Paramedic-administered neuromuscular blockade improves prehospital intubation success in severely head-injured patients

  • Davis D
  • Ochs M
  • Hoyt D
 et al. 
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BACKGROUND: The purpose of this study was to evaluate the effect of paramedic-administered neuromuscular blocking agents as part of a rapid-sequence intubation (RSI) protocol on successful intubation of severely head-injured patients in a large, urban prehospital system.

METHODS: Adult head-injured patients were prospectively enrolled over 1 year using these inclusion criteria: Glasgow Coma Scale (GCS) score of 3 to 8, transport time > 10 minutes, and inability to intubate without RSI. Midazolam and succinylcholine were administered before laryngoscopy; rocuronium was given after tube placement was confirmed using capnometry, syringe aspiration, and pulse oximetry. The Combitube was used as a salvage airway device. All adult trauma victims with a GCS score of 3 to 8 were identified during the first 12 months of the study as the trial cohort and from the preceding 12 months as the control cohort. The trial and control cohorts were compared with regard to demographic data, mechanism of injury, initial vital signs, and GCS scores. The primary outcome measure was intubation success, defined as insertion of either an endotracheal tube or a Combitube, with patients stratified by GCS score.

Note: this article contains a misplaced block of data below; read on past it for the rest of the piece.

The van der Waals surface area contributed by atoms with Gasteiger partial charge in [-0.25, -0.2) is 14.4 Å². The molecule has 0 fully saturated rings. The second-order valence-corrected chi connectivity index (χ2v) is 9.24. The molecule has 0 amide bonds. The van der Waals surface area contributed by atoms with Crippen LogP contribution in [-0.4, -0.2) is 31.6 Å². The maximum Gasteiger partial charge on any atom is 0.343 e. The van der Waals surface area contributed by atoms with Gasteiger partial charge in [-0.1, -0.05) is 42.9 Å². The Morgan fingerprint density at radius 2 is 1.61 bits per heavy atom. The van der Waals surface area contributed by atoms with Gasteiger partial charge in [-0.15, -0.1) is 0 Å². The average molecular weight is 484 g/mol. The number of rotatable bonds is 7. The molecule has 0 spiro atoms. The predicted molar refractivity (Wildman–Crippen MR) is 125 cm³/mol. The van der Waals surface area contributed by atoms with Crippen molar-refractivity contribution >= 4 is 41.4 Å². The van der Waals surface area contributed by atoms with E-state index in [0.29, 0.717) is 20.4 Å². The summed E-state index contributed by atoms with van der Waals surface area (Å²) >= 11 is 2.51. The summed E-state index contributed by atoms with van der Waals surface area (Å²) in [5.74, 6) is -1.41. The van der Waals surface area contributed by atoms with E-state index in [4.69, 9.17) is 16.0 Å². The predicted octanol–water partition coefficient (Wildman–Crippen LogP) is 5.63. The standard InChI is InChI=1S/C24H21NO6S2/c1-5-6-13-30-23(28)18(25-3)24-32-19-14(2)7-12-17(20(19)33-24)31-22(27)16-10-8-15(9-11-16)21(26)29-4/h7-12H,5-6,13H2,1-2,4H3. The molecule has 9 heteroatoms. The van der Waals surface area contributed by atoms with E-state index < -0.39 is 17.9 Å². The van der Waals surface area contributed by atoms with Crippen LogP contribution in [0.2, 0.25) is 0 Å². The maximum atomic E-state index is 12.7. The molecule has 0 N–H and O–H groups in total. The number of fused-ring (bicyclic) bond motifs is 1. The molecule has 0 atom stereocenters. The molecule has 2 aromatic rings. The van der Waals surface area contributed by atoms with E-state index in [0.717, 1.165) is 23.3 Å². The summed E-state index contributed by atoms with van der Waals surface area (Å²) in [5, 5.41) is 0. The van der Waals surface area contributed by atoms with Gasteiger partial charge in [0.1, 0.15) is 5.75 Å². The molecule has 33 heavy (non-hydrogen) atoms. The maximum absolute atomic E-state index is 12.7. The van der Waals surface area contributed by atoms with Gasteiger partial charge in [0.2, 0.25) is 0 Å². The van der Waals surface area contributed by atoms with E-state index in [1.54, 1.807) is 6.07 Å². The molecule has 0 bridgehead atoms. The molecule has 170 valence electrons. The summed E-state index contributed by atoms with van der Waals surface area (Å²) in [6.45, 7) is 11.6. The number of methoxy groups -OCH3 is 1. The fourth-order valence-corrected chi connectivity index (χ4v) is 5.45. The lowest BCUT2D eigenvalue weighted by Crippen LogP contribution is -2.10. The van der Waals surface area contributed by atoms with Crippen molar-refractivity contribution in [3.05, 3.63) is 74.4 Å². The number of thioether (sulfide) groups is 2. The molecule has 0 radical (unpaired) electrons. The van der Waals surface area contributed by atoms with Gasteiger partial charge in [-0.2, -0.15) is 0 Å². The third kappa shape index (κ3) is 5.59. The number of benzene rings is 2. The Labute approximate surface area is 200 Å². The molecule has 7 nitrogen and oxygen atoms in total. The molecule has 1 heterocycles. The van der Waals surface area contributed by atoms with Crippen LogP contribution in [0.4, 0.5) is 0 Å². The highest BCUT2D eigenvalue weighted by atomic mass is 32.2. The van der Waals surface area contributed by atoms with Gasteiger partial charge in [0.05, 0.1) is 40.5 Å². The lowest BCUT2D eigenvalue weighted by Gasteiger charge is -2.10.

RESULTS: The trial cohort (n = 249) and control cohort (n = 189) were similar with regard to demographic data, mechanism of injury, and initial vital signs and GCS scores. Intubation success rates increased significantly during the trial period for all patients and when stratified into GCS score of 3 and GCS score of 4 to 8. The percentage of patients intubated without neuromuscular blocking agents actually increased during the trial period. Although the number of intubations by helicopter flight crews decreased during the trial, the overall use of aeromedical resources did not change.

CONCLUSION: Paramedic-administered neuromuscular blockade as part of an RSI protocol improves intubation success in a large, urban prehospital system.

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  • Daniel P. Davis

  • Mel Ochs

  • David B. Hoyt

  • David Bailey

  • Lawrence K. Marshall

  • Peter Rosen

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